Archive for Hardware

[Arduino] Burn JTAG Enabled Bootloader on Arduino Mega (ATmega2560)

To enable the JTAG Interface on an Arduino Mega the JTAGEN fuse bit must be set to zero.

A modified Arduino bootloader with JTAGEN fuse bit enabled can be programmed by using an Arduino Uno as ISP (In-circuit Serial Programmer).

The Arduino IDE can be used to burn the bootloader after making the following modifications to <Arduino IDE Path>\hardware\arduino\avr\boards.txt

"C:\Program Files (x86)\Arduino\hardware\arduino\avr\boards.txt"

The following calculator can be useful to calculate the correct value: Fusecalc

The value is modified from 0xD8 to 0x98

## Arduino Mega w/ ATmega2560
## ------------------------- (Mega 2560)


Connect the Arduino ISP (Arduino Uno) to the target (Arduino Mega).
Connect the Arduino ISP (Arduino Uno) to the PC with an USB cable.


Arduino Uno as ISP <-> Arduino Mega 2560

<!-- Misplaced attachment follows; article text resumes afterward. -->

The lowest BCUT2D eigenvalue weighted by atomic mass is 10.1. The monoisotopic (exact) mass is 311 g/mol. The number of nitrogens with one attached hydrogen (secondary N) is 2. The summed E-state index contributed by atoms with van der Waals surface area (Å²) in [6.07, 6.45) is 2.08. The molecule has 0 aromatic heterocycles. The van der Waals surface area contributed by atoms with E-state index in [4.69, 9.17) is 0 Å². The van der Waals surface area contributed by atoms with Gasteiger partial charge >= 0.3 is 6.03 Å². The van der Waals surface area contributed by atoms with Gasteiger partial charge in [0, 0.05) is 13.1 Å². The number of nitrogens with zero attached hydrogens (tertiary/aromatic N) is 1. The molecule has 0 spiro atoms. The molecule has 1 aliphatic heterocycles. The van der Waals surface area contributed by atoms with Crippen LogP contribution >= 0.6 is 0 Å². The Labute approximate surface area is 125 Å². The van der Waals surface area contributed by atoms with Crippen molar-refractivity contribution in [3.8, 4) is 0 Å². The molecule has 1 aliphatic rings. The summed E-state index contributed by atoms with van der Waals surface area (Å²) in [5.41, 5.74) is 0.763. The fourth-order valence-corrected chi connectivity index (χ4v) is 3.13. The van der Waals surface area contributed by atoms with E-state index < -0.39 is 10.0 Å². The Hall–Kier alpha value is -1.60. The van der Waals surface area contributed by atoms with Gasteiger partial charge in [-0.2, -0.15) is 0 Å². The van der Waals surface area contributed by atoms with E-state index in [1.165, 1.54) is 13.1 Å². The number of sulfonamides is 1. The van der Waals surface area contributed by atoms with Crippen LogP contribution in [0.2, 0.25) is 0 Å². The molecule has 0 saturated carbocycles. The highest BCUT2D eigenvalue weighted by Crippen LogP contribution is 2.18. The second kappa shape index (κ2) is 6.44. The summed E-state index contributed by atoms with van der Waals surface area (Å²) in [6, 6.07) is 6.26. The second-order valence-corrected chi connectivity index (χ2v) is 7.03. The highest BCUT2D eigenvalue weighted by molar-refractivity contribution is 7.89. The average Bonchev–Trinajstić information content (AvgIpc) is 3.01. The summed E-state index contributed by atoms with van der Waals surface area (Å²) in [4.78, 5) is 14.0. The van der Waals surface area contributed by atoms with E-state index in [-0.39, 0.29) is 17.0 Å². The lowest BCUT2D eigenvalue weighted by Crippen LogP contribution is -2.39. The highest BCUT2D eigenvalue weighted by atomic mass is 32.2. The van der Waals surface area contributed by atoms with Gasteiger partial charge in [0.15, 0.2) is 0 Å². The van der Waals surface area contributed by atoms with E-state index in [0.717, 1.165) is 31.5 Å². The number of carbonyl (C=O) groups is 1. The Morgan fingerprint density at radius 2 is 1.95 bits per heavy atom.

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QNAP NAS: Fix the Seagate “chirp” sound

Some weeks ago I bought a NAS from QNAP, the 2-bay TS-212 version.

Along with this device I purchased a 3TB Seagate HDD, model ST3000DM001.
On the QNAP website, I read that this particular HDD needed a firmware update to work properly.
My Seagate drive was packed with firmware CC4B, which for some reason was not eligible for updating to CC4H.

I decided to stick the HDD into the QNAP NAS and see what happens.
Initially I installed firmware version 3.8.0 on the QNAP NAS, last week I did the update to version 3.8.1 which went far from flawless.

The update failed the first (live-update) and second (manual update) time, but for some reason after the third time trying to install the update manually, it succeeded.

Now, with version 3.8.1 installed, I noticed a big annoyance.

It’s the terrible sound that the Seagate ST3000DM001 is making. Almost every time the NAS is trying to access the HDD, it makes a very loud “chirp” sound. It drove me crazy, and went to search for solutions, because it didn’t sound very healthy.

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